There are many in the environmental movement who see the past 10 years in Canada as a disaster. From one perspective, they are right.
The environmental issue of our time is climate change, and Canada’s government under the leadership of Stephen Harper has failed at every opportunity to address this issue. Harper succeeded a Liberal government that adopted strong targets, but did not match these targets with sufficient action. By contrast, the Conservative government’s plan had weak targets, and it has failed completely in even reaching those modest goals.
Not only has the Harper government failed to lead, it has delighted in its intransigence, obstructing international progress repeatedly at important conferences. In doing so, it has turned Canada’s international reputation for environmental progressivism upside down, and weakened our ability to achieve other national goals, by being seen as uncooperative and out of step with the international community. In fact, our actions internationally on climate are more similar to those of countries like Russia than our allies and friends in Europe.
The government has repealed or gutted almost every important legislative protection for the environment, protections that historically had received wide support from politicians of all parties. These changes were done through an omnibus budget bill, meaning that there was virtually no opportunity for public discussion or debate.
Poll after poll shows that Canadians support effective environmental regulation done in a way that supports the economy — the precipitous actions of the government made it impossible to have the needed debate about how to achieve that goal.
Even worse, if it is possible, Harper and his government have tried hard to undermine the legitimacy of those who advocate for stronger environmental protection. In a government well known for absolute control by the centre, it cannot be accidental that cabinet ministers have branded environmentalists and their allies as “terrorists” for raising legitimate concerns about the impact of the Northern Gateway Pipeline. In the current political context, with Bill C-51 granting the government extraordinary powers to spy on Canadians, such language is serious indeed.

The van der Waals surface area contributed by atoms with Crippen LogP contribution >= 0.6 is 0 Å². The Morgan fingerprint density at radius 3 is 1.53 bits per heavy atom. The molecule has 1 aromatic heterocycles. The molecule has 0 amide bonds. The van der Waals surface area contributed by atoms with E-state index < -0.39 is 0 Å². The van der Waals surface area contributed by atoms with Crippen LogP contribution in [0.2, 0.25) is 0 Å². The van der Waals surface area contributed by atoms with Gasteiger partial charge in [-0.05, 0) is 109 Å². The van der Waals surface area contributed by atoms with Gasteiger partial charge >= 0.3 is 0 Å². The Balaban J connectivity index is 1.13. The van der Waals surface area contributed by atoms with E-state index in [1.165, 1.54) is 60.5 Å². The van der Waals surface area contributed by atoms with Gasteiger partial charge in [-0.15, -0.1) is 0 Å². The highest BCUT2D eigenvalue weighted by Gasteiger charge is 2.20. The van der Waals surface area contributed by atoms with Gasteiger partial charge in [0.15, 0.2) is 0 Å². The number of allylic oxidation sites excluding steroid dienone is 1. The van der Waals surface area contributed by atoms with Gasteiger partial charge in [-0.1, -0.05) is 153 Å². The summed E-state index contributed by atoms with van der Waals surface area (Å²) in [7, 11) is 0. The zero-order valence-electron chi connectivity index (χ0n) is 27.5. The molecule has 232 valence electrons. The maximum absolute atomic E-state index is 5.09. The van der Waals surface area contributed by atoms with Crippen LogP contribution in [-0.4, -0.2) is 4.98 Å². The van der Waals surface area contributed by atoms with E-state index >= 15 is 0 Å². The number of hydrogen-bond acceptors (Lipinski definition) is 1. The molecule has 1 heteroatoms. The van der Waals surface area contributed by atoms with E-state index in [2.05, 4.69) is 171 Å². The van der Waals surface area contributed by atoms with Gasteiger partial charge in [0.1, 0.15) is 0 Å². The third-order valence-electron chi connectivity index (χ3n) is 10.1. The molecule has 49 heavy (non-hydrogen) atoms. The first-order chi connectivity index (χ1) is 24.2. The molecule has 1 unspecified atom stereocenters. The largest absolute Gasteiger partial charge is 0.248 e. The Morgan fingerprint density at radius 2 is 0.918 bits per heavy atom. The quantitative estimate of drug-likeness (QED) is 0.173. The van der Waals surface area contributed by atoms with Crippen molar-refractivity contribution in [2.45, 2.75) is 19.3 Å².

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This abdication of leadership by Ottawa appears to be in service of an economic strategy entirely based on oil. The most basic economic and investment advice speaks to diversification, but this government has bet everything on one commodity. Not only is this economically misguided, but it also puts us on the outside of an international consensus hoping to find a way to blunt the impacts of climate change that we are seeing already, in the arctic, in the prairies, and in the massive storms that have devastated cities like Calgary and cost people, insurance companies, and governments billions of dollars.
Does this failure of leadership mean that the last decade has been a failure for the environment? No. Fortunately, there has been leadership elsewhere. Canadians have a huge respect and love for their natural environment and are often doing the right thing to reduce our impact on the planet, without legislation. Many businesses are incorporating high environmental standards into their plans. Cities have shown important and effective leadership, with real action and an international voice.
The greenhouse gas emissions of Toronto, for example, were by 2012, 15 per cent below 1990 levels (more than required under the Kyoto accord) as a result of city-led climate initiatives and the closing of coal-fired plants by Ontario. Provincial leadership — notably in BC where its carbon tax has coincided with strong economic performance; and more recently from Quebec, Ontario and Alberta — is exciting, effective, and brave. In fact, were Ottawa co-operating, we could see dramatic reductions in greenhouse gas emissions and significant job creation, at the same time.
We have seen this potential in other environmental issues, where there has been progress. Cities and provinces have addressed the overuse of pesticides; Canadians are increasingly aware of threats to the health of our freshwater, and much is being done to address some of these, like improving municipal storm water management. New public transit is built or is underway in many cities, and there is a renewed emphasis on the importance of nature to both urbanites and rural Canadians. It would be unfair not to acknowledge the Ottawa role here, as the government has supported a number of new and important protected areas across Canada, and has a significant partnership with the Nature Conservancy of Canada to conserve more land, granting it $50 million a year for five years. These steps all matter.
On the biggest issue, though, one which threatens Canadians and nature from coast to coast to coast; through melting arctic sea ice; to massive storms; to warming and more acidic oceans — the current government has got its policies wrong. Desperately, horribly wrong. For climate leadership from Ottawa, it’s been a lost decade.